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  Reviews by: forkball  

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Tamron 75-300MM F/4-5.6 LD Macro AF

Review Date: Jun 11, 2006 Recommend? yes | Price paid: $69.80 | Rating: 6 

Pros: The focal range, price, comes with lens hood, and it's relatively light. This lens CAN produce nice images IF you know and work within it's limitations.
Zoom creep, rotating front element, slow and loud AF, CA, and soft images at low aperatures. Oh and at f/4-5.6 it's pretty slow especially at the long end. Listed features was Macro, and while I didn't buy this for Macro photography, I think it's still misleading. Not a Macro lens... not even close.

Well I bought this lens last year off of Ebay for $69.00 and change. It came in the box with warranty card and all the covers and hood so I think I got a hell of a bargain. I bought it initially for my film camara and it worked fairly well for that as long as I was using fast film, I could get some decent shutter speeds for hand holding. I then converted to digital and found that digital image sensors required a bit more resolution than a 35mm film frame does and the limitations of this lens were exposed(no pun intended). Since most shoot digital, I'll keep my review to that aspect.

The 75-300mm actually shows up in EXIF from my 20D as a 70-300mm which I thought was pretty odd. I think it probably needs to be re-programmed.

Build quailty:
It's not horrible, but if you've ever held an "L" lens or a Sigma EX lens, you'll not be terribly impressed. The front element does rotate during focus so it's not great for polarizing filters unless you lock focus first then adjust the filter. Pain in the bum. The zoom creep on this lens is pretty bad, but I generally zoom when composing anyway so not a huge problem. The lens cap design I think is probably the best going. I love the pinch front which makes it easy to remove and replace even with the deep lens hood on. The hood is very good. It locks on the lens better than the Canon hoods for sure.

The slow loud AF motor didn't lend well to trying to keep up with running ball players so it's not a good lens for outdoor sport in any light.

Image quality:
I notice that it's nowhere near as sharp as my other lenses straight out of the camera. Images CAN be helped with USM or smart sharpen filter in photoshop at the cost of a little extra noise... but 4x6 prints are very decent looking. I wouldn't go beyond 5x7 with it unless I'm able to use it outdoors with an aperature range of F/8-11 with decent shutter speeds. That's really the sweet spot of this lens which is consistant with other reviews. Below F/8-11 (F/8 for short and F/11 for long), images do suffer from a loss of resolution.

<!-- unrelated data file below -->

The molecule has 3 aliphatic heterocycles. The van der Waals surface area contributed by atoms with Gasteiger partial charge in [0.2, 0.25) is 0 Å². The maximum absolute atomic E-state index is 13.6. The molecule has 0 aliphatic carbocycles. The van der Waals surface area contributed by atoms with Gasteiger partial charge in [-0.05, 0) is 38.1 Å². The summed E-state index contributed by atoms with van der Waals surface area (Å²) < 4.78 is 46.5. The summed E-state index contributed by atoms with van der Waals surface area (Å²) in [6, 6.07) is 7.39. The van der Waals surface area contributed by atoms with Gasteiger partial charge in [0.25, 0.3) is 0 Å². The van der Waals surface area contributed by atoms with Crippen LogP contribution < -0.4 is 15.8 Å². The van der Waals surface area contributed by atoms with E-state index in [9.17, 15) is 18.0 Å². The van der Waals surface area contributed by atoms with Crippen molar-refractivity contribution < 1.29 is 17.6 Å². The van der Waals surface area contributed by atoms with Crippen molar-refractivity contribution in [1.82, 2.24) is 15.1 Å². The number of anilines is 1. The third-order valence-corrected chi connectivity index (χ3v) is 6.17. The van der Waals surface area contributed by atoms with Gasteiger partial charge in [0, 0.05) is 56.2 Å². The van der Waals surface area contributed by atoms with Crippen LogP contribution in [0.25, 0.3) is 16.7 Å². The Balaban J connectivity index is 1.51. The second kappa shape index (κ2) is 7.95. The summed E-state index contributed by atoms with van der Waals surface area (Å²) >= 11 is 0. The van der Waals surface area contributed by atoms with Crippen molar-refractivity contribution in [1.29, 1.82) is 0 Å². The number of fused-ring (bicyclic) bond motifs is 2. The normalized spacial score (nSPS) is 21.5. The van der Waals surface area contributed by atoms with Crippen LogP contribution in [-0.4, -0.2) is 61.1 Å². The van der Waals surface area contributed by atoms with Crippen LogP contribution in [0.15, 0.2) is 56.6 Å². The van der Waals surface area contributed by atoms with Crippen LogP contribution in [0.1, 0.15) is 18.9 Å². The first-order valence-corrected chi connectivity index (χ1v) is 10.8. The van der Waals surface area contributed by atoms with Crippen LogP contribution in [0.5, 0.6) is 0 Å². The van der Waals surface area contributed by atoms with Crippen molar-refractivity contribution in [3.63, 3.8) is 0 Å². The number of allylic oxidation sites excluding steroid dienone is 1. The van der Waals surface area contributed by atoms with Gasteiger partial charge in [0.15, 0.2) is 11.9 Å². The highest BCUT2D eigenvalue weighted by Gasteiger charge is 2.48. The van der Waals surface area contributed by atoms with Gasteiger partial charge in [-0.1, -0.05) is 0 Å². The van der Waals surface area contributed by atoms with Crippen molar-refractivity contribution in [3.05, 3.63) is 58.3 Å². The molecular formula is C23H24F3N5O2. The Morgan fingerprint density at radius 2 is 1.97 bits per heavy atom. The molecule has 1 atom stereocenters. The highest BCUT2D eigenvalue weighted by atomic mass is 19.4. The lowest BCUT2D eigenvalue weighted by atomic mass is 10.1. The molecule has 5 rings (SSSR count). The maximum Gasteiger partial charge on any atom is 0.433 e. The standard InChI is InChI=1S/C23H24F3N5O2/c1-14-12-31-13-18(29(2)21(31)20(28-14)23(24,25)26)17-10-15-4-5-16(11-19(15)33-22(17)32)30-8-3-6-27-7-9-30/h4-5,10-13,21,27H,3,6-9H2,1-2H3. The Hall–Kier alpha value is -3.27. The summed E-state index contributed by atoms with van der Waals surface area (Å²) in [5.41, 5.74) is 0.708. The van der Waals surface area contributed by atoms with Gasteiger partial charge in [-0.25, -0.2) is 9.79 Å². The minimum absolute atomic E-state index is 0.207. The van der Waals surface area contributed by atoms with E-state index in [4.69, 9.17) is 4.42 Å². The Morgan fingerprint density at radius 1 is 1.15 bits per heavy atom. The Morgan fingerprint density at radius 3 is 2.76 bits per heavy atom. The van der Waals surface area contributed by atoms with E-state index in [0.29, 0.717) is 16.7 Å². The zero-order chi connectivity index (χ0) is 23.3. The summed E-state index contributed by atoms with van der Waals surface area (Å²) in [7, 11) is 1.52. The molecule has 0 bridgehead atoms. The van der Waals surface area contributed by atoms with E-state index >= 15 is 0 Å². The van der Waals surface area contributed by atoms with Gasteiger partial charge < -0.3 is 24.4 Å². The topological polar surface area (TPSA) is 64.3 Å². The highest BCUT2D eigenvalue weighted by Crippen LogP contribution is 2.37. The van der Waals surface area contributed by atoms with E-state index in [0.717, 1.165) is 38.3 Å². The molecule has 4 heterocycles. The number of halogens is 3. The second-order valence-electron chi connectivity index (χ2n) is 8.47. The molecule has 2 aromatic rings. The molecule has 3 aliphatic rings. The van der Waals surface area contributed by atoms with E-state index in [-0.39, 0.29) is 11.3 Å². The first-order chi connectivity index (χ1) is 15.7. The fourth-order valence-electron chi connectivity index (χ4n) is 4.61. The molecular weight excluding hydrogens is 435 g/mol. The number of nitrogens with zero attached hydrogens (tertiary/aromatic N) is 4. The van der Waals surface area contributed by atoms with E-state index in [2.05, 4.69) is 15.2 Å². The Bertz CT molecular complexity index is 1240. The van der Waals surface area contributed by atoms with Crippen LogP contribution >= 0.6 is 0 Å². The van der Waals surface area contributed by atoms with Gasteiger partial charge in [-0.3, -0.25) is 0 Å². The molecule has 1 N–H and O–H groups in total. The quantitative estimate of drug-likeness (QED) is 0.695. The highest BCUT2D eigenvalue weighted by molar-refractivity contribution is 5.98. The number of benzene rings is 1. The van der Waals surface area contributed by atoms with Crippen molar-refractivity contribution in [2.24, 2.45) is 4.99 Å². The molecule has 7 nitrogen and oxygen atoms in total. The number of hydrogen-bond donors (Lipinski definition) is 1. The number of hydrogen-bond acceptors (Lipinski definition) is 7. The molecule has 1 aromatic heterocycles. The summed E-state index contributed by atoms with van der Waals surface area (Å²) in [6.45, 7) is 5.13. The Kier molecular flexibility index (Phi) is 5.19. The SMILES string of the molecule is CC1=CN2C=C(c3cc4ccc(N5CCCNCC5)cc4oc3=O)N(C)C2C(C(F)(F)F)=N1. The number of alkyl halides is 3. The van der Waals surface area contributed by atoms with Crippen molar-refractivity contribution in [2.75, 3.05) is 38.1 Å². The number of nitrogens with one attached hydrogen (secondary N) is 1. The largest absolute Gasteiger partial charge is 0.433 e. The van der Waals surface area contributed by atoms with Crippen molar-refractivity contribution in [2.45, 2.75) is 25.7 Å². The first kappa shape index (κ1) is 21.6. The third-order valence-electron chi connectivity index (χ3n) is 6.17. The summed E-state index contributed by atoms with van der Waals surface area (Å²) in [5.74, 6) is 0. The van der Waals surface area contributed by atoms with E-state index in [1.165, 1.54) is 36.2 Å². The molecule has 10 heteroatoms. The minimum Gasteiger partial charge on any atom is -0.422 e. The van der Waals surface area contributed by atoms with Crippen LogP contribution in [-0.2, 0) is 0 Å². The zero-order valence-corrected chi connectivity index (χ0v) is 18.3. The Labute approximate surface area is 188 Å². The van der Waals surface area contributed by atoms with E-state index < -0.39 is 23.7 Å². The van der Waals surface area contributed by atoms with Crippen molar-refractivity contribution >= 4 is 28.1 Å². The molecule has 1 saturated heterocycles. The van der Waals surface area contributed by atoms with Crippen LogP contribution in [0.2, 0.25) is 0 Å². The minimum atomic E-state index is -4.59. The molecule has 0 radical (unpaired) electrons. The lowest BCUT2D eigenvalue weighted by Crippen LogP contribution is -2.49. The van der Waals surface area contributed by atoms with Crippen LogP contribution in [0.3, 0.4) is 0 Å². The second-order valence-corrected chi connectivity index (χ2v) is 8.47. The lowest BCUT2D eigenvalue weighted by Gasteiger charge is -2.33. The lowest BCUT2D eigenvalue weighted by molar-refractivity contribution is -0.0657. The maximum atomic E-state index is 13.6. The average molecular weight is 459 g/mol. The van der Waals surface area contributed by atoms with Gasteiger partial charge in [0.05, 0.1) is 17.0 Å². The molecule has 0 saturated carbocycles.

purple CA was strong and noticable at most all focal lengths and VERY hard to get rid of. No matter what I tried in ACR I couldn't completely get rid of it in the more extreme cases.

I did take it to my daughter's dance recital and got some fairly usable images from it, but again... 4x6 or 5x7 but nothing larger. Using higher ISO settings is a must with this lens. Good thing the 20D is very good at 800 and highly usable at 1600.

I paid a small price for a very usable lens. It won't win any quality awards but it does what it's designed to do. I've since replaced this lens with a 70-200 F/4L and comparing the two is just not fair so I won't... but I will say that considering everything else, I do not miss the extra reach, yet. If you can't afford to buy a better lens, this one will do the job. Don't expect too much from it and you'll probably be content. I'll keep it in my film camera bag as it worked pretty well with that media which in all fairness to Tamron is what the design intention was in the first place.

Sigma Electronic Flash EF 500 DG Super

Review Date: Jan 4, 2006 Recommend? yes | Price paid: Not Indicated | Rating: 9 

Pros: Less expensive than the Canon Speedlites and just as functional. Optical slave mode. Consistant and predictable exposure levels.
No external power capabilities so bring lots of batteries. I also wish the FP wouldn't cancel out if you drop below the max sync... but this is minor.

Despite what some have said, this flash has been very consistant in how it exposes pictures in both ETTL mode and manual modes. I did a test of this after reading some people's remarks and found that when shooting identical shots I had to check the file name in the review window to be sure I wasn't looking at the same image since the histogram was pretty much identical. I used this at a wedding and another shoot earlier in the day with Santa and kids and I only used this flash for my lighting and it performed astonishingly well. I took almost 400 pictures all with flash and changed my batteries twice(using rechargable NiMH) not because I had to, but I wanted to keep my recycle times as short as possible. I would and will buy another of these units for multi-flash setups. In fact, I'm thinking of adding another of these flashes and getting the impact stand and umbrella setup from B&H for a quick and cheap portrait lighting setup.